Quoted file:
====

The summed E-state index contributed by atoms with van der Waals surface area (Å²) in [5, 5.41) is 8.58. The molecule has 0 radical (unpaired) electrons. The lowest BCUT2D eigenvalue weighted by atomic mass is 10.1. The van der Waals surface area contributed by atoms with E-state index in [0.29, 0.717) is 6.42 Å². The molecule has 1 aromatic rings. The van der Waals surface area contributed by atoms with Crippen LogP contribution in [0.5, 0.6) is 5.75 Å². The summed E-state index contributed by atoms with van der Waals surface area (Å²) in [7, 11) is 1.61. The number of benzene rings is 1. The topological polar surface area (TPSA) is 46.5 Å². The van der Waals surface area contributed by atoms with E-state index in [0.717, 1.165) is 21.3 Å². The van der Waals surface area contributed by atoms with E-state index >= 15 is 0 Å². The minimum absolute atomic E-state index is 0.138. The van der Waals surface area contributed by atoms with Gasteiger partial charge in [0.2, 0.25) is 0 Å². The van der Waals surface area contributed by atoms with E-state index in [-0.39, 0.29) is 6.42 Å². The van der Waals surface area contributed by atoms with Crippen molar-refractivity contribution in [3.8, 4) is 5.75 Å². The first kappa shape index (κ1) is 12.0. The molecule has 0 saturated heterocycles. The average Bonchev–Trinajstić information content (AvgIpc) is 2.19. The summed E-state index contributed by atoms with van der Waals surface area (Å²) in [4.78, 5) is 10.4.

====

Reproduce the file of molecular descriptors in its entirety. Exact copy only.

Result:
The summed E-state index contributed by atoms with van der Waals surface area (Å²) in [5, 5.41) is 8.58. The molecule has 0 radical (unpaired) electrons. The lowest BCUT2D eigenvalue weighted by atomic mass is 10.1. The van der Waals surface area contributed by atoms with E-state index in [0.29, 0.717) is 6.42 Å². The molecule has 1 aromatic rings. The van der Waals surface area contributed by atoms with Crippen LogP contribution in [0.5, 0.6) is 5.75 Å². The summed E-state index contributed by atoms with van der Waals surface area (Å²) in [7, 11) is 1.61. The number of benzene rings is 1. The topological polar surface area (TPSA) is 46.5 Å². The van der Waals surface area contributed by atoms with E-state index in [0.717, 1.165) is 21.3 Å². The van der Waals surface area contributed by atoms with E-state index >= 15 is 0 Å². The minimum absolute atomic E-state index is 0.138. The van der Waals surface area contributed by atoms with Gasteiger partial charge in [0.2, 0.25) is 0 Å². The van der Waals surface area contributed by atoms with E-state index in [-0.39, 0.29) is 6.42 Å². The van der Waals surface area contributed by atoms with Crippen molar-refractivity contribution in [3.8, 4) is 5.75 Å². The first kappa shape index (κ1) is 12.0. The molecule has 0 saturated heterocycles. The average Bonchev–Trinajstić information content (AvgIpc) is 2.19. The summed E-state index contributed by atoms with van der Waals surface area (Å²) in [4.78, 5) is 10.4.